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Goodman Gallery Cape Town
14 April – 18 May 2016
In Furthermore, his first solo exhibition with Goodman Gallery, Nolan Oswald Dennis continues to explore the ever-fluctuating conditions of place and time. The ostensible certainty of chronology and territory is negated in meticulous line drawings, inscribed wax sculptures and printed textiles of a re-imagined South African Flag.
The idea of becoming forms a major theme in the works, which attest to the still transitional state of South Africa’s fledgling democracy. In speaking about the works, the artists states ‘this is a re-examination of the political technologies of memory and forgetting that are mobilized in the becoming of (South) Africa.’ Becoming, then, is a future state and Dennis’ exhibition marks the process of attempting to determine his own place in the always collapsing social fiction that marks the community of the late rainbow nation.
Engaging the urgent reemergence of decolonization and resistance discourses, Dennis identifies specific objects, infrastructures and texts through which he imagines new ways of mapping this critical moment. Dennis locates this body of work at the intersection of imperial time , contested memory and spacial neoliberalism so that they become a series of propositions for dissecting a long term transition – for existing in a constant state of becoming.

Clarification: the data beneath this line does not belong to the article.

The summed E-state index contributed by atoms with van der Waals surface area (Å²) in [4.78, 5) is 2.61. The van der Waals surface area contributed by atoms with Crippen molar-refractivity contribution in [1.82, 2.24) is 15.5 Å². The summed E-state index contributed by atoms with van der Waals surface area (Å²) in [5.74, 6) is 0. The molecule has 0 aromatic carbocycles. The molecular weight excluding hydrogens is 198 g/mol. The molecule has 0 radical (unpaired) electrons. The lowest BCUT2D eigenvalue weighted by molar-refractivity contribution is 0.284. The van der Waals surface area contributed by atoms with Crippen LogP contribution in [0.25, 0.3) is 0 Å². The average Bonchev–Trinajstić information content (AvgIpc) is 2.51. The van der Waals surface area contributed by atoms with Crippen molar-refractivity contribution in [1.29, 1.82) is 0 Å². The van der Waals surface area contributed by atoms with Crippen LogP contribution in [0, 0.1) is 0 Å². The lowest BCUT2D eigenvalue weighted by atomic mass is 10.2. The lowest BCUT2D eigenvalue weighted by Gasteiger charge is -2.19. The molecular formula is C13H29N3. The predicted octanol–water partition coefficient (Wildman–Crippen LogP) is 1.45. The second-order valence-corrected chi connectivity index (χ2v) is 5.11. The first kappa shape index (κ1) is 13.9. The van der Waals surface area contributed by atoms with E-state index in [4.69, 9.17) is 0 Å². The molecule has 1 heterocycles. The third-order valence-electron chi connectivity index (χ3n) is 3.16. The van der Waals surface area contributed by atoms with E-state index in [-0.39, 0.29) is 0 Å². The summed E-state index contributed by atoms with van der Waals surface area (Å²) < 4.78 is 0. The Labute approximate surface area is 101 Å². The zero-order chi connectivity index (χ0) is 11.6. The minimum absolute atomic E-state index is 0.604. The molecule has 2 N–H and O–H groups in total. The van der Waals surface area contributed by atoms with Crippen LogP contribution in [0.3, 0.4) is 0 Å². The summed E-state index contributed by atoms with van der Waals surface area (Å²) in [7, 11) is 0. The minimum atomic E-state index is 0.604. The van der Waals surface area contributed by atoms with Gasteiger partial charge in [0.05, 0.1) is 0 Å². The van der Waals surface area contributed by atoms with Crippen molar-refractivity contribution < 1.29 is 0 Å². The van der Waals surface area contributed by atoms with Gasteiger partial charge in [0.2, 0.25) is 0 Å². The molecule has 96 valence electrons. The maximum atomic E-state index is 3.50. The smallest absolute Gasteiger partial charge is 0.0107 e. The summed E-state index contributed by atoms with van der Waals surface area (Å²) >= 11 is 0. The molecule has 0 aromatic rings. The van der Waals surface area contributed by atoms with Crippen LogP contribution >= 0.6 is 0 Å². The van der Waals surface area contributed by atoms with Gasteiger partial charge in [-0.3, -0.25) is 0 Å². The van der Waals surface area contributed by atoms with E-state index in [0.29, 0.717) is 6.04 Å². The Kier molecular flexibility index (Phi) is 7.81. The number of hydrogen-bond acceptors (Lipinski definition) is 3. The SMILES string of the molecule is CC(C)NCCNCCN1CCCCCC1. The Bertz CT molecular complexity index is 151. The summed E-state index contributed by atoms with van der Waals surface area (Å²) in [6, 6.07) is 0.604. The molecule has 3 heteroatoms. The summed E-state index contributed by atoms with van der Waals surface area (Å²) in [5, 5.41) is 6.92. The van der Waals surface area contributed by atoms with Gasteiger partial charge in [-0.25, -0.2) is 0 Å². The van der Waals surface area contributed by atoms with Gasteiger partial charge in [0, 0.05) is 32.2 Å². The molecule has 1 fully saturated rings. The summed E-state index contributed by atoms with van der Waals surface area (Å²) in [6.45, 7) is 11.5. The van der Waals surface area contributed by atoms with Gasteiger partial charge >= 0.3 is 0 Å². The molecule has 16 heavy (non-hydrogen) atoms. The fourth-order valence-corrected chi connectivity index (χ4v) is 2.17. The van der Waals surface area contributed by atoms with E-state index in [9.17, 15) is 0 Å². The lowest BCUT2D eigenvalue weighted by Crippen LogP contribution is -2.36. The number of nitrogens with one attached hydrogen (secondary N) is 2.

Nolan Oswald Dennis (b. 1988, Zambia) is an interdisciplinary artist from Johannesburg, South Africa. His practice explores what he calls ‘a black consciousness of space’: the material and metaphysical conditions of decolonization.
His work questions the politics of space and time through a system-specific, rather than site-specific approach. He is concerned with the hidden structures that pre-determine the limits of our social and political imagination. Through a language of diagrams, drawings and models he explores a hidden landscape of systematic and structural conditions that organise our political sub-terrain. This sub-space is framed by systems which transverse multiple realms (technical, spiritual economic, psychological, etc) and therefore Dennis’ work can be seen as an attempt to stitch these, sometime opposed, sometimes complimentary, systems together. To read technological systems alongside spiritual systems, to combine political fictions with science fiction.
He holds a degree in Architecture from the University of the Witwatersrand, Johannesburg and a Masters of Science in the Art, Culture and Technology from the Massachusetts Institute of Technology (MIT).